Connect with us

South Asia

Bangladesh Digital Security Act Protects Free Speech and Minorities



Since declaring its independence from Pakistan in 1971, Bangladesh has strived to build a secular democracy that protects the rights of all its people. One result is that the South Asian nation has a large and vibrant media presence (roughly 30 TV channels and 300 national newspapers), representing diverse points of view. No one in government wants to silence or impede the media. At the same time, it is essential to make sure that minority voices are heard and protected.

Major pending legislation called the Digital Security Act is designed to combat cyber criminals. Some Western media outlets have claimed that the Bangladeshi government is trying to suppress press freedom with it. This charge is false.

Bangladesh has moved rapidly into the digital age. A country of 163 million people, Bangladesh has more than 145 million mobile subscribers, an increase of nearly 59 million in just six years. Bangladesh also has become a thriving source of online workers and has encouraged widespread use of the internet. As in many countries, this progress has outpaced government policy.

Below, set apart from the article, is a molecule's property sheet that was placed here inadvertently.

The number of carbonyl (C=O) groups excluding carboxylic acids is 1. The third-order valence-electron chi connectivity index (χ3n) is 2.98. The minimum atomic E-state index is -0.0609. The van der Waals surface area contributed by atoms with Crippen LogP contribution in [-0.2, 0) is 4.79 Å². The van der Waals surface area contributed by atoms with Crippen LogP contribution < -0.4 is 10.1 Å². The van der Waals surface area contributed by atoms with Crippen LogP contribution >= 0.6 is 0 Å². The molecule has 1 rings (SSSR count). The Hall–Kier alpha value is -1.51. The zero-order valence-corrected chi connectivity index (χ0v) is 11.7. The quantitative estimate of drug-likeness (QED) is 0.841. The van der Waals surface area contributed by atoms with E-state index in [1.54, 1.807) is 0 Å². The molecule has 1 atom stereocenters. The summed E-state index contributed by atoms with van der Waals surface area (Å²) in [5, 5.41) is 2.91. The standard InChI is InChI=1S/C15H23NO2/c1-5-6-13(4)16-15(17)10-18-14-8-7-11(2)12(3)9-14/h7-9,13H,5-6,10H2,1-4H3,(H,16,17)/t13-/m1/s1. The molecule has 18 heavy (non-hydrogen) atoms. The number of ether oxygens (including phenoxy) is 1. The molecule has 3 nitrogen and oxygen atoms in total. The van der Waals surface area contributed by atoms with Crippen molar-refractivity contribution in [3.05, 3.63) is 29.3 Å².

For example, Bangladesh has struggled to tamp down malicious social media postings and online hate speech. After a posting recently appeared on Facebook showing a faked image of a Hindu deity inside the holiest mosque in Mecca, Islamist extremists vandalized 15 Hindu temples and 100 homes. It didn’t matter to radicals that the image was Photoshopped. The posting was used as a pretext for criminals to unleash their hatred against Hindus, who are a religious minority in Bangladesh.

Protecting the rights and safety of both the Muslim majority and the Hindu minority simultaneously is like threading a needle. Article 28 of the Digital Security Act, which prohibits speech that “injures religious feelings,” is Bangladesh’s attempt to do just that. Other sections of the bill also safeguard the rights of minorities by providing penalties for disseminating information intended to intimidate the powerless.